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Finish your Week 4 Mystery Stitch Along KAL (Knit Along)

Finish your Week 4 Mystery Stitch Along KAL (Knit Along)
Week 4 Mystery Stitch Along

This is my final journey for the Week 4 Mystery Stitch Along for the KAL (Knit Along)

Week 4 Mystery Stitch Along

This last week is also at intermediate level. We will work with a cable needle again and make a large chunky cable. There is NO SEWING to add the cable edge and I’m totally looking forward to learning.

Week 4 Mystery Stitch Along –

Color Change for Clue 4 and Setup.

Bernat Mystery Stitch Along

2 balls of Pale Gray

We change to the final color Contrast C this week and I chose Pale Gray.  This is the only color difference in my blanket and the Bernat sample shown.

Spoiler Alert, I LOVE how these colors came together. The Pale Grey with the Light Teal and Antique White work really well together. 





First we start by picking up the stitches along the right edge of the blanket for our week 4 mystery stitch along.  It can be a bit tricky to get the right number but Yolanda gives a top to divide your edge up with a few stitch markers and spread out the stitches easier. It works great, you should try it!

I pulled through the new yarn, being careful to have two stitches exposed on the edge to create a strong selvedge so no holes show when the cable trim is added. The circular needle now serves as a massive stitch holder. I break the yarn and get ready to cable as well as add these new stitches on as we go…Eek!


Week 4 Mystery Stitch Along

Week 4 Mystery Stitch Along –

The Applied Cable Border.

Break out the 2 DPNs and cable needles and some coffee.  It’s about to get real!

I cast on and work the 1st row below and join my first stitches to the main blanket.  The first join up is 3 stitches together which seems bulky.  But when I swing the DPN (Double Pointed Needle) to the left and pull the working yarn to the back, from the right, then I see that it isn’t so big. However I did notice in this yarn the need to tug a bit after working these joining stitches together so that it evened out tension. This is just a product of the yarn being a chenille type and so I just adjusted my technique.  No biggie.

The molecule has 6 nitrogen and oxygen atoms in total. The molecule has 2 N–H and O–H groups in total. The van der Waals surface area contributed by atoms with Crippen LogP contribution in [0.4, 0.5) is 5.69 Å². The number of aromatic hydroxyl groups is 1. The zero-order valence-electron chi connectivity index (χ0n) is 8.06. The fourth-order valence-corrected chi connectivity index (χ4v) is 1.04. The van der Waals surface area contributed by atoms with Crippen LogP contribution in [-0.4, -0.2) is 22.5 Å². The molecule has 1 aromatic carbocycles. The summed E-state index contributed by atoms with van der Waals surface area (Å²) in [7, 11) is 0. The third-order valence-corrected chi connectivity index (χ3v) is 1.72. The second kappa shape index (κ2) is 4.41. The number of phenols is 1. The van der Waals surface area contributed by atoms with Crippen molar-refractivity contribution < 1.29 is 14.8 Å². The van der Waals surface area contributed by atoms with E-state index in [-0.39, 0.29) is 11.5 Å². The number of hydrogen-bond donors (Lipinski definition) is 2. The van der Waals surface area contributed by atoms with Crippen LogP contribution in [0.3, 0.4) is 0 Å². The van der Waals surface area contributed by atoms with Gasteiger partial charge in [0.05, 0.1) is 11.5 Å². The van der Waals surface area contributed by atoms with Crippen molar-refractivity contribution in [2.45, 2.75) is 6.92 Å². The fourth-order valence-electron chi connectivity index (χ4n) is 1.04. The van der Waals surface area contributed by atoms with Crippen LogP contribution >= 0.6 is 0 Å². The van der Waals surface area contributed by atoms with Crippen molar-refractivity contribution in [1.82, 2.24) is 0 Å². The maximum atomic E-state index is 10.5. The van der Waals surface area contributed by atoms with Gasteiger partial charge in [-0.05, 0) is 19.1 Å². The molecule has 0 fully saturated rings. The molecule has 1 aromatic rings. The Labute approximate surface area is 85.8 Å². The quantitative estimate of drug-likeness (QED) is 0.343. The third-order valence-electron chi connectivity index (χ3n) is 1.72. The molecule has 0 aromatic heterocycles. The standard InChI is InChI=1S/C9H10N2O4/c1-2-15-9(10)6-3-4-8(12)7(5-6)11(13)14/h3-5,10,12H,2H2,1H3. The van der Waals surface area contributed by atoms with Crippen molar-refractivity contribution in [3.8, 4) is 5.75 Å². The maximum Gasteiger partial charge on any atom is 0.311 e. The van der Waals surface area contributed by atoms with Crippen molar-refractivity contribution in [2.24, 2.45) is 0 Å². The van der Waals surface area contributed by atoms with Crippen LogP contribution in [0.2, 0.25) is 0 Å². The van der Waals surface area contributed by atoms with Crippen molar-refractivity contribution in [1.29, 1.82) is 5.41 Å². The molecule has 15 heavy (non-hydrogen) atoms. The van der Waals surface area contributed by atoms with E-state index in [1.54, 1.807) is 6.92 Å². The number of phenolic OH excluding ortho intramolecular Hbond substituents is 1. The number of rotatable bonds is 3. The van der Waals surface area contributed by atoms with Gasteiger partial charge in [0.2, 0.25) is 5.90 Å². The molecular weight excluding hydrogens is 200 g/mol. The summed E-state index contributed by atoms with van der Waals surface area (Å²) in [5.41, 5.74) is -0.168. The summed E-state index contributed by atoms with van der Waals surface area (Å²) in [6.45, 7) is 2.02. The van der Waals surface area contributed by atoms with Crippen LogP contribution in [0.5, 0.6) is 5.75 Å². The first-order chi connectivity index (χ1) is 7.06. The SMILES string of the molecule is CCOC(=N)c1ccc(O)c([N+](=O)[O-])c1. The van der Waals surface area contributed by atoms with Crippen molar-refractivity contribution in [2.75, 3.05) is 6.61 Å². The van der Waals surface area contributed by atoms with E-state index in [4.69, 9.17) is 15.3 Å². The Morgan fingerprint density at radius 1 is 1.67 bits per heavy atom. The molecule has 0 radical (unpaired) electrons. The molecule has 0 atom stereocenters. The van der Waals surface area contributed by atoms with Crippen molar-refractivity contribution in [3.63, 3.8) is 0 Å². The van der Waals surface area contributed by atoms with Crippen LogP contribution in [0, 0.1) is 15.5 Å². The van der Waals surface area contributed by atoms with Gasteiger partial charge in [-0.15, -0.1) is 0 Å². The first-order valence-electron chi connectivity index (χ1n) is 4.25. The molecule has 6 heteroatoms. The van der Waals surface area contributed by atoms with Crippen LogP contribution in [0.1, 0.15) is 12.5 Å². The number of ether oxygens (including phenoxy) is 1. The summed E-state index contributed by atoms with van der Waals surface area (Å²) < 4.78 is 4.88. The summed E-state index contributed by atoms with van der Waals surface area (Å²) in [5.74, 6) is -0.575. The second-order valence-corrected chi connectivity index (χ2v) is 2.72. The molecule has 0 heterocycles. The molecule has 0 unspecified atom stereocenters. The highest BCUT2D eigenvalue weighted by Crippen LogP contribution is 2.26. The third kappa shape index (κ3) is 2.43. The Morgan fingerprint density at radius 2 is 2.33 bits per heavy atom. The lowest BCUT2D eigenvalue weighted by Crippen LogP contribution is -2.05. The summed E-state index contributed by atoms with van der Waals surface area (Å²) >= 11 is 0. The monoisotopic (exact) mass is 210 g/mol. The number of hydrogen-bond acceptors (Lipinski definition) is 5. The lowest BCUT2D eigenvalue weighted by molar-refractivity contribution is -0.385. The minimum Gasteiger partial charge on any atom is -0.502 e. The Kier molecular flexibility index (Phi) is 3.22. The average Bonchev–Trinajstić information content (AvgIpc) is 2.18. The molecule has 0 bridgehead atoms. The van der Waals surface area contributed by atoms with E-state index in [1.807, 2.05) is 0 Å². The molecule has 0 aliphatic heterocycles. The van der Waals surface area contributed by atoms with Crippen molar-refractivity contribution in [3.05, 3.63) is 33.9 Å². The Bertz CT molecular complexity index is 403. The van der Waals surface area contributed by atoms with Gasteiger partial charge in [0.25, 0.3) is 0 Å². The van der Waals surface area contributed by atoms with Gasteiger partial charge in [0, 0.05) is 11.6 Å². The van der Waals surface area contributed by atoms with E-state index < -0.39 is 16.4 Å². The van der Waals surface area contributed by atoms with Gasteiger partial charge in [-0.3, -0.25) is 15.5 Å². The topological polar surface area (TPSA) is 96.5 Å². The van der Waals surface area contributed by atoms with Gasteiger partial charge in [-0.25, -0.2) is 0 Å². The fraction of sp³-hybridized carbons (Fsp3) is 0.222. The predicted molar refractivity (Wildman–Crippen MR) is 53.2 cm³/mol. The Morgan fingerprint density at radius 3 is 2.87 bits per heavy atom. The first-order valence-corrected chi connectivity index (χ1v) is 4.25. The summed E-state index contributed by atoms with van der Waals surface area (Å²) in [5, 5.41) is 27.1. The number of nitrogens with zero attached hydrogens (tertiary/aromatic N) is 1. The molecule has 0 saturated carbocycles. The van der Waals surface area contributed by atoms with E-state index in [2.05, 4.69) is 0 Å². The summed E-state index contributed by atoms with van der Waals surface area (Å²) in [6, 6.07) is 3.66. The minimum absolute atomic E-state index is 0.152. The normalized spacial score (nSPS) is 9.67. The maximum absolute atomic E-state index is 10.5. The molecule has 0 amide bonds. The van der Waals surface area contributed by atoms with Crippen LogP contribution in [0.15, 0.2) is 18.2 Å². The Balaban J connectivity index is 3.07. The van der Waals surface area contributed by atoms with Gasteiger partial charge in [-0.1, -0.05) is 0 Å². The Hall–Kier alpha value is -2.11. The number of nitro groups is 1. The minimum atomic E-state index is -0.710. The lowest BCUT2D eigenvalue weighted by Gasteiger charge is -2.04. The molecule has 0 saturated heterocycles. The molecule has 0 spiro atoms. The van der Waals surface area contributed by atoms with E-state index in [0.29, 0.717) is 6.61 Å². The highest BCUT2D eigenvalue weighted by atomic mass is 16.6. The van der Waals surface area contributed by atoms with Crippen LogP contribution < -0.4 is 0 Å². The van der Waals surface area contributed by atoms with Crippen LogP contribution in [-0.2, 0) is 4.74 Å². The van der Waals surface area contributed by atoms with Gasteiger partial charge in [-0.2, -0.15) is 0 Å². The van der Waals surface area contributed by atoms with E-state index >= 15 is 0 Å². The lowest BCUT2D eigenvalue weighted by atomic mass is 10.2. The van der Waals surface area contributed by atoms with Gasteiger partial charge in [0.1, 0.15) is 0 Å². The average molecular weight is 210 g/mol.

Week 4 Mystery Stitch Along

A lone wolf…stitch.

After 6 rows was time for the cable front (C8F).  This picks up 4 stitches and hold them to the front.  The next four stitches are worked and then work 4 stitches from the cable.

Here is where lies a road bump.  A lone wolf…er, lone stitch.

There is only 1 stitch left on the left DPN.  When working the cable needle it leaves this lone stitch out in the wind with a risk of the DPN dropping out of site. OR INTO MY RECLINER! UGH, LOL.

I solved that hazard later by moving the lone stitch over to the circular needle, as a holder, and setting down the empty DPN. If you don’t want to set it down another solution is to stick it through the blanket front to hold for the next row; that’s what I usually do personally.

The 8 row repeat.

After working row 8 I found it handy to place a stitch marker on the first purl bump (see above photos).  This helps keep track of rows for the week 4 mystery stitch along.

Use stitch markers as needed or move 1 up after each 8 row repeat. See Mantra below for help memorizing this border. It really does help.


Week 4 Mystery Stitch Along

Now that both sides are nearly done there is a method to the madness I found that really helped!


Week 4 Mystery Stitch Along –

The Mantra for memory help.

In this applied cable border it’s most important to notice the main stitch pattern is stockinette and the right edge is a 3 stitch garter edge…sort of. 

The main breakdown:

  1. Whether working the right, left, top or bottom of the blanket your 3 right edge stitches, on the RS) will make a sort of modified garter stitch pattern. When working WS rows the left 3 stitches are always knit so that the RS will look like 3 purl stitches.  On the RS the first 2 stitches are always knit and the 3rd is modified to a purl.  That is the only difference.
  2. Between the “right edge of the RS” modified garter and the last stitch on the left that is used for joining, is a straight-up stockinette pattern.  So that means it’s always knit and the WS is always purled. Once you understand that you can remember what stitches get what.
  3. The last stitch on the RS is always knit but it changes every other row to get attached to 1-2 stitches of the blanket by sliding the stitch over to the circular needle holding all the picked up stitches. The CHART is helpful here to burn in your memory and visualize that 1st & 5th rows are k3tog and 3rd & 7th rows are k2tog. In conclusion every other RS row alternates between the two.  On a WS row this stitch simply knit that stitch.

Once you know the above you only really have to pay attention to when a 7th row comes up to cable.